Deafening is a beautiful and poignant novel set in Deseronto, Ontario, Canada and in the trenches during the First World War. The novel tells the story of Grania O’Neil, a woman who lost her hearing to scarlet fever as a five-year-old.
This book explores “death” in distinct forms; from the death of language in illiteracy, the death of potential in marginalization, to mortal peril from the Spanish Flu and the First World War.
Mamo, Grania’s maternal grandmother and steadfast champion, sees Grania’s full potential and helps her achieve it. Grania recovers language as she and Mamo work through painstaking one-to-one lessons from The Sunday Book. It is Mamo who argues for Grania’s education, urging her parents to send her away to the nearby School for the Deaf.
Mamo’s boundless love is not without its costs: once students at the School for the Deaf enter in September, they’re forbidden from seeing family members until the following June and Grania and Mamo are deprived of one another through the long school year. Later in the novel, Mamo sacrifices herself, refusing to allow anyone else into Grania’s sickroom when Spanish Flu strikes. In nursing Grania back to health, Mamo catches the flu and falls victim to the pandemic. It is the scenes with Mamo and Grania, and Grania after Mamo’s death that are among the most poignant in the book.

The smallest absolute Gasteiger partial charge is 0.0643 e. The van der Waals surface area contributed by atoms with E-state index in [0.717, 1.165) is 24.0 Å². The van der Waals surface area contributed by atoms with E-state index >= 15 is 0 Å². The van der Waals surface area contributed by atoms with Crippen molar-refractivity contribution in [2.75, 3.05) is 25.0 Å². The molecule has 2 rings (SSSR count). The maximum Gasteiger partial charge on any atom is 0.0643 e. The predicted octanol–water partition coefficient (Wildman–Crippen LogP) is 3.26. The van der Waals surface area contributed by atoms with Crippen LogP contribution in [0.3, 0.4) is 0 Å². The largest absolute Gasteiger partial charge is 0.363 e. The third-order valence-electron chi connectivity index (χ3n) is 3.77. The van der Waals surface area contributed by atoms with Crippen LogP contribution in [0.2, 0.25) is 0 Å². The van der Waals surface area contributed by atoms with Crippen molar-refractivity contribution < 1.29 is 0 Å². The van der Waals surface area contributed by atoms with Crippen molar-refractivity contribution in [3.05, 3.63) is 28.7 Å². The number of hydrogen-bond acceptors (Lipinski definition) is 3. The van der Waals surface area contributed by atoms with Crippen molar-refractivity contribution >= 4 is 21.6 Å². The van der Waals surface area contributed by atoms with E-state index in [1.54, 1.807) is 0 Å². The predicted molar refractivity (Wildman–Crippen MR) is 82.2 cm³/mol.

This book shook me out of my own comfy, peaceful reality. Grania marries Jim and he promptly enlists and heads off to serve Mother Britain in the First World War. Jim is gone for three years. Three. Years. The newlyweds’ relationship survives off a brave hope and intermittent letters. I can’t possibly imagine a world where my husband would be drawn off to war for three years. This separation, isolation, abject horror, and sacrifice for someone else’s cause is entirely foreign to me. As the war continues, casualties mount, “the boys” who do return do not come back whole; they’re either maimed or scarred in body, mind, and soul. As Grania observes, no one remains unaffected:
“Everyone has lost something in this war, she thought. We have waited so long, and we have all lost something.”
This was a book I enjoyed much more on the second read. With full understanding of the plot, the second read reveals even greater depth in the connection between Grania and Mamo as we truly learn what and where they go and do when things get bad, a form of release and a coping mechanism Grania eventually reveals to her sister Tress in a bid to help heal her war-damaged husband Keenan.
Deafening is worth your time.
December 2014 — January, 2015